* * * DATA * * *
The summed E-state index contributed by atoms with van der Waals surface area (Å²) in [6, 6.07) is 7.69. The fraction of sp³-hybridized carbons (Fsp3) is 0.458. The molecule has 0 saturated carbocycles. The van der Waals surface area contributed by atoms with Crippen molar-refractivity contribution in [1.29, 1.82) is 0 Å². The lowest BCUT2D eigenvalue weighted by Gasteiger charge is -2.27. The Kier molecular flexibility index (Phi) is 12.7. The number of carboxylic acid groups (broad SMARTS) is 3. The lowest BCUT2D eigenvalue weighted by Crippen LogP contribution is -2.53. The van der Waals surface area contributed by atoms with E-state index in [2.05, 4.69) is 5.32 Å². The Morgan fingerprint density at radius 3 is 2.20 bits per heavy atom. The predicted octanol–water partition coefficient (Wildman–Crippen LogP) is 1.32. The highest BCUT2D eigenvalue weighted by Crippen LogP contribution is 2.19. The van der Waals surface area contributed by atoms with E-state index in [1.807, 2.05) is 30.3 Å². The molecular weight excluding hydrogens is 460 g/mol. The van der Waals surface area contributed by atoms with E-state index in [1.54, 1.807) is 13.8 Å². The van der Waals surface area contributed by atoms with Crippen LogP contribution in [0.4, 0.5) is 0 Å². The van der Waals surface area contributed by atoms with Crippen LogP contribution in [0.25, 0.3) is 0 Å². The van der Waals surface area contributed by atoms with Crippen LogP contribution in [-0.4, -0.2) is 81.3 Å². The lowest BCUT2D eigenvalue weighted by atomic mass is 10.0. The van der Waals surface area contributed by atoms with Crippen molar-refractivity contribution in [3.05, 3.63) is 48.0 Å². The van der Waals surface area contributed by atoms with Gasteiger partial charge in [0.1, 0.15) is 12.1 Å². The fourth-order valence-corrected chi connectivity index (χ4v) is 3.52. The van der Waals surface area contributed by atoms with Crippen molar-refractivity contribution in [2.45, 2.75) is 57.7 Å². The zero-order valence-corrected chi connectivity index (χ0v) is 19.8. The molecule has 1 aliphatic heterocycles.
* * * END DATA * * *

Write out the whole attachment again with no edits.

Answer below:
The summed E-state index contributed by atoms with van der Waals surface area (Å²) in [6, 6.07) is 7.69. The fraction of sp³-hybridized carbons (Fsp3) is 0.458. The molecule has 0 saturated carbocycles. The van der Waals surface area contributed by atoms with Crippen molar-refractivity contribution in [1.29, 1.82) is 0 Å². The lowest BCUT2D eigenvalue weighted by Gasteiger charge is -2.27. The Kier molecular flexibility index (Phi) is 12.7. The number of carboxylic acid groups (broad SMARTS) is 3. The lowest BCUT2D eigenvalue weighted by Crippen LogP contribution is -2.53. The van der Waals surface area contributed by atoms with E-state index in [2.05, 4.69) is 5.32 Å². The Morgan fingerprint density at radius 3 is 2.20 bits per heavy atom. The predicted octanol–water partition coefficient (Wildman–Crippen LogP) is 1.32. The highest BCUT2D eigenvalue weighted by Crippen LogP contribution is 2.19. The van der Waals surface area contributed by atoms with E-state index in [1.807, 2.05) is 30.3 Å². The molecular weight excluding hydrogens is 460 g/mol. The van der Waals surface area contributed by atoms with E-state index in [1.54, 1.807) is 13.8 Å². The van der Waals surface area contributed by atoms with Crippen LogP contribution in [0.4, 0.5) is 0 Å². The van der Waals surface area contributed by atoms with Crippen LogP contribution in [0.25, 0.3) is 0 Å². The van der Waals surface area contributed by atoms with Crippen LogP contribution in [-0.4, -0.2) is 81.3 Å². The lowest BCUT2D eigenvalue weighted by atomic mass is 10.0. The van der Waals surface area contributed by atoms with Crippen molar-refractivity contribution in [3.05, 3.63) is 48.0 Å². The van der Waals surface area contributed by atoms with Gasteiger partial charge in [0.1, 0.15) is 12.1 Å². The fourth-order valence-corrected chi connectivity index (χ4v) is 3.52. The van der Waals surface area contributed by atoms with Crippen molar-refractivity contribution in [2.45, 2.75) is 57.7 Å². The zero-order valence-corrected chi connectivity index (χ0v) is 19.8. The molecule has 1 aliphatic heterocycles.